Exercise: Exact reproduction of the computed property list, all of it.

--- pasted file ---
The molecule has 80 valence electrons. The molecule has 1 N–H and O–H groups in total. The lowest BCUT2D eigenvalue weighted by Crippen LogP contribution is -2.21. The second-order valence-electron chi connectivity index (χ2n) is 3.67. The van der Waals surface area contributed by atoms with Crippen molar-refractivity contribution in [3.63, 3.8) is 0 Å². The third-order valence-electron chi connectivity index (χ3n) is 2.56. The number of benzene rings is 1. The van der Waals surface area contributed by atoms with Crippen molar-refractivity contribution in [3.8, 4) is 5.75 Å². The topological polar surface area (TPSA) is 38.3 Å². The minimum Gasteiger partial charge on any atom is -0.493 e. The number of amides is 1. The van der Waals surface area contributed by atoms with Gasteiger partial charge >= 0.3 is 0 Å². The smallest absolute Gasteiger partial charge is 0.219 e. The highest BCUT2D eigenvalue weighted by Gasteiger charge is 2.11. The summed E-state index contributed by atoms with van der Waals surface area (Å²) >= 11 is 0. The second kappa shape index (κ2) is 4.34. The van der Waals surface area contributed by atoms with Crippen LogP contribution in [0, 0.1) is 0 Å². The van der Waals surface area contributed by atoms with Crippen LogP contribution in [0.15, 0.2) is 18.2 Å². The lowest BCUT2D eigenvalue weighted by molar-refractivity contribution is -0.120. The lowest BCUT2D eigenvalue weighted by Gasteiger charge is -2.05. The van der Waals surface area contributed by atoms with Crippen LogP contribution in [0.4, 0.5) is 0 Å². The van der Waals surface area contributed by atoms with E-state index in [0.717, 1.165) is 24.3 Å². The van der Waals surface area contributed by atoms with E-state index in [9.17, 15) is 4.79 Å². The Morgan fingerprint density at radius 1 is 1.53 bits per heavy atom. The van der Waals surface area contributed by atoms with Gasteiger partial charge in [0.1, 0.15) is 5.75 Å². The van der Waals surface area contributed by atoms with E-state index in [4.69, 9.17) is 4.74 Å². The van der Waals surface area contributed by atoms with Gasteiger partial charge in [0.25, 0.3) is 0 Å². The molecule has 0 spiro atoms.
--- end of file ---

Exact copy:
The molecule has 80 valence electrons. The molecule has 1 N–H and O–H groups in total. The lowest BCUT2D eigenvalue weighted by Crippen LogP contribution is -2.21. The second-order valence-electron chi connectivity index (χ2n) is 3.67. The van der Waals surface area contributed by atoms with Crippen molar-refractivity contribution in [3.63, 3.8) is 0 Å². The third-order valence-electron chi connectivity index (χ3n) is 2.56. The number of benzene rings is 1. The van der Waals surface area contributed by atoms with Crippen molar-refractivity contribution in [3.8, 4) is 5.75 Å². The topological polar surface area (TPSA) is 38.3 Å². The minimum Gasteiger partial charge on any atom is -0.493 e. The number of amides is 1. The van der Waals surface area contributed by atoms with Gasteiger partial charge >= 0.3 is 0 Å². The smallest absolute Gasteiger partial charge is 0.219 e. The highest BCUT2D eigenvalue weighted by Gasteiger charge is 2.11. The summed E-state index contributed by atoms with van der Waals surface area (Å²) >= 11 is 0. The second kappa shape index (κ2) is 4.34. The van der Waals surface area contributed by atoms with Crippen LogP contribution in [0, 0.1) is 0 Å². The van der Waals surface area contributed by atoms with Crippen LogP contribution in [0.15, 0.2) is 18.2 Å². The lowest BCUT2D eigenvalue weighted by molar-refractivity contribution is -0.120. The lowest BCUT2D eigenvalue weighted by Gasteiger charge is -2.05. The van der Waals surface area contributed by atoms with Crippen LogP contribution in [0.4, 0.5) is 0 Å². The van der Waals surface area contributed by atoms with E-state index in [0.717, 1.165) is 24.3 Å². The van der Waals surface area contributed by atoms with E-state index in [9.17, 15) is 4.79 Å². The Morgan fingerprint density at radius 1 is 1.53 bits per heavy atom. The van der Waals surface area contributed by atoms with Gasteiger partial charge in [0.1, 0.15) is 5.75 Å². The van der Waals surface area contributed by atoms with E-state index in [4.69, 9.17) is 4.74 Å². The van der Waals surface area contributed by atoms with Gasteiger partial charge in [0.25, 0.3) is 0 Å². The molecule has 0 spiro atoms.